I have this freakin’ awesome pair of brown leather Frye boots.

I got them in 1985, before I went to college.

They cost $172.00.

I remember holding my breath as the cashier took all my bills and slipped them into the register.

When she handed me the bag, I thought I might throw-up.

That first semester I walked around campus with bloody heels, praying my investment would eventually pay off.

I’d dreamed of soft chocolate boots, like the couches the people I’d babysat for owned.

But my new boots were stiff and unyielding.

Those suckers took forever to break in. 

Somewhere along the way, they stopped hurting.

And when I wear them now, someone always admires my kicks and asks me where I got them.

I like to watch their faces when I say I got them in a shoe store that closed in 1989.

Ten years ago, I promised myself that if I ever found a similar pair in black, I would buy them – price-be-damned.

Recently, I was not shopping for shoes when I saw the sister pair to my old brown Fryes: tall black boots with a buckle.

I looked at the bottom of the sole to find the price tag and sucked in my breath.

It’s always been hard for me to spend money on myself. 

“You’ll have those forever,” said the well-dressed saleswomen who handed me an oversized white box.

I slipped the boots over my stockings and took a few steps.

Omigosh. They. Hurt. So. Much.

I found a chair and tugged them off.

“What do you think?” the saleswoman asked.

What did I think?

I thought only a crazy person would buy boots at that price that were that uncomfortable.

And yet.

I remembered.

My old boots had been awful, too.

It had taken years to get them to a place where I could call them comfortable.

But they have been my signature footwear for decades.

So I held my breath as the cashier scanned my credit card.

Because they cost a lot more than they did in 1985.

And I brought them home.

And while my new boots look freakin’ awesome, I’m back to bloody heels and Band-Aids.

Right now, I’m faking it.

Pretending every step doesn’t hurt.

I have to believe that eventually these boots will be right.

Because sometimes having something worthwhile means enduring a little pain.

Ask a newly published author. Or any woman who has given birth.

Have you ever made an expensive purchase that you fretted over? What was it? How’d it turn out? 

tweet this twit @rasjacobson

This week the directions were to write a piece using the idea of money as inspiration — in under 450 words. I did it in 419. 

Celebrating 13

Tech’s 13th b’day cake • Yup, Kit-Kats & M&Ms & chocolate cake!

It should have been a day for parades and singing and whooping it up and flowers.

I was sure there would be balloons.

Instead there was a vacuum extractor.

It doesn’t surprise me that my son is as cautious as he is. His introduction to the world was of rough and tumble handling, of being ripped away, and I believe that it left its mark on him – though he knows none of the details.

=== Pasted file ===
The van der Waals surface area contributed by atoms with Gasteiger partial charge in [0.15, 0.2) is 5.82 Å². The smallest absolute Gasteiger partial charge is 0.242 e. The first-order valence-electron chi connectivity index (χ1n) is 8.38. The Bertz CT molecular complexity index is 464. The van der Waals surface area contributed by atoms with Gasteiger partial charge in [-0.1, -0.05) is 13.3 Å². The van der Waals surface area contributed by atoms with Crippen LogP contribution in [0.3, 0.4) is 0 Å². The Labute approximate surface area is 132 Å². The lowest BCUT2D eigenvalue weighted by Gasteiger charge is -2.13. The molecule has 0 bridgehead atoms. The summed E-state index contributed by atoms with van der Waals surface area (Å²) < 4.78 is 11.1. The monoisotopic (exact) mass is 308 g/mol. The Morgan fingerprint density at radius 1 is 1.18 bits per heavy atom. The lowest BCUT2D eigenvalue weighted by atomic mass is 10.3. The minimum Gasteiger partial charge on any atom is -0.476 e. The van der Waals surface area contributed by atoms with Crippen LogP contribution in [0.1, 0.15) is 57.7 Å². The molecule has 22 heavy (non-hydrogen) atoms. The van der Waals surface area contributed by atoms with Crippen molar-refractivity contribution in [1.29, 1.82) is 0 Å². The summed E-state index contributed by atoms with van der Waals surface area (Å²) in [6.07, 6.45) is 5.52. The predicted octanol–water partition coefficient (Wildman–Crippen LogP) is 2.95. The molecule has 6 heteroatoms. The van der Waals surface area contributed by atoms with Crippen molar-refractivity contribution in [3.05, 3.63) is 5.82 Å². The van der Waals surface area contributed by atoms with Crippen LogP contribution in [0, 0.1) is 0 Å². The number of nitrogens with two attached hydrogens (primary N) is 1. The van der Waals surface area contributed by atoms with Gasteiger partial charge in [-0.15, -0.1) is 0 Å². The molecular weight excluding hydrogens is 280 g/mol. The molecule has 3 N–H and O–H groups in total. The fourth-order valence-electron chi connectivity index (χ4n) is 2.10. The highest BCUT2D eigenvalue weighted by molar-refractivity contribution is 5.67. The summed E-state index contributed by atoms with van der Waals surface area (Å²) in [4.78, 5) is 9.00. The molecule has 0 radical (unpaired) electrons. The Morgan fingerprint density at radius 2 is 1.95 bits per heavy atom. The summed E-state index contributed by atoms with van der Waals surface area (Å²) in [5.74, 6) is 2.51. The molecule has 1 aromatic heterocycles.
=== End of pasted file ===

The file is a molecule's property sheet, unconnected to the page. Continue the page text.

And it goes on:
In a hazy dream, I saw blood fill one of those pink plastic hospital basins and wondered: Whose blood could that be?

I am told that my son stopped breathing five times after he was born.

I think he innately senses that life is fragile, unpredictable and doesn’t always turn out as planned.

It was not in the birth plan for my uterus not to contract.

{Who knew I had a feisty uterus?}

It was not in the birth plan to lose so much blood. It was not in the birth plan to be rushed to away for an emergency hysterectomy.

Okay, so maybe I didn’t have a birth plan.

But I had plans.

I’d planned to go home with my newborn and revel in his newness. I’d planned to be up and around within 24 hours. I’d planned for people to marvel at us in the grocery store: “Up and around already?” they’d say.

I’d planned long, lazy, late summer walks with our fancy-schmancy new stroller. I’d planned to bring my son outside and show him the world, let him feel the August sun on his cheeks.

On my eighth day in the hospital, my OB-GYN stood beside my hospital bed.

And while a moyel read blessings and performed my son’s circumcision, my doctor sobbed.

What is it?” I asked. “You must have seen sixty-five bazillion of these.”

My doctor wiped her eyes and her mascara smeared over her nose.

I don’t know why I remember this, but I do.

“There was a point where I thought I was going to lose you both. I’m so happy you’re leaving the hospital as a family.”

And we did leave the hospital as a family.

{And we figured out how to get the $@%&! bucket in $@%&! carseat.}

And the sun went down and it came up again.

And thirteen years later, my husband and I have this fabulous son.

And I know it sounds all braggy and everything but he is incredibly smart, so we like to tease him how much smarter he might have been if he hadn’t lost all those brain cells in the NICU.

We are fortunate to be able to laugh about these things.

Because it could have ended in another, completely devastating way.

And now, as my ever-lengthening teenager heads out each morning, he still gives me a smooch — even in front of his friends.

He still thinks I’m cool.

{Sometimes.}

He still twirls my hair and tells me I’m pretty and that he’s glad I’m his mom.

{Right before he falls asleep.}

Who could ask for more?

I believe we will keep him.

Tonight he will eat something sweet.

We will push him up against the measuring door to see how much he has grown.

You know, on the outside.

People say 13 is an unlucky number.

But I feel so dang lucky.

And balloons or not, we celebrate his life every day.

Because why wouldn’t we?

What was the last thing you celebrated? Anyone else have a feisty uterus? Or a tough delivery?

The 8-Year Old Chimney Sweep: A #LessonLearned by Franky Jebb

This personal narrative was written by Franky Jebb, one of my students from Monroe Community College who was enrolled in my Comp-101 class during the Fall 2011 semester.

I’m pleased to share his words here.

• • •

Click on the teacher lady

The Eight-Year Old Chimney Sweep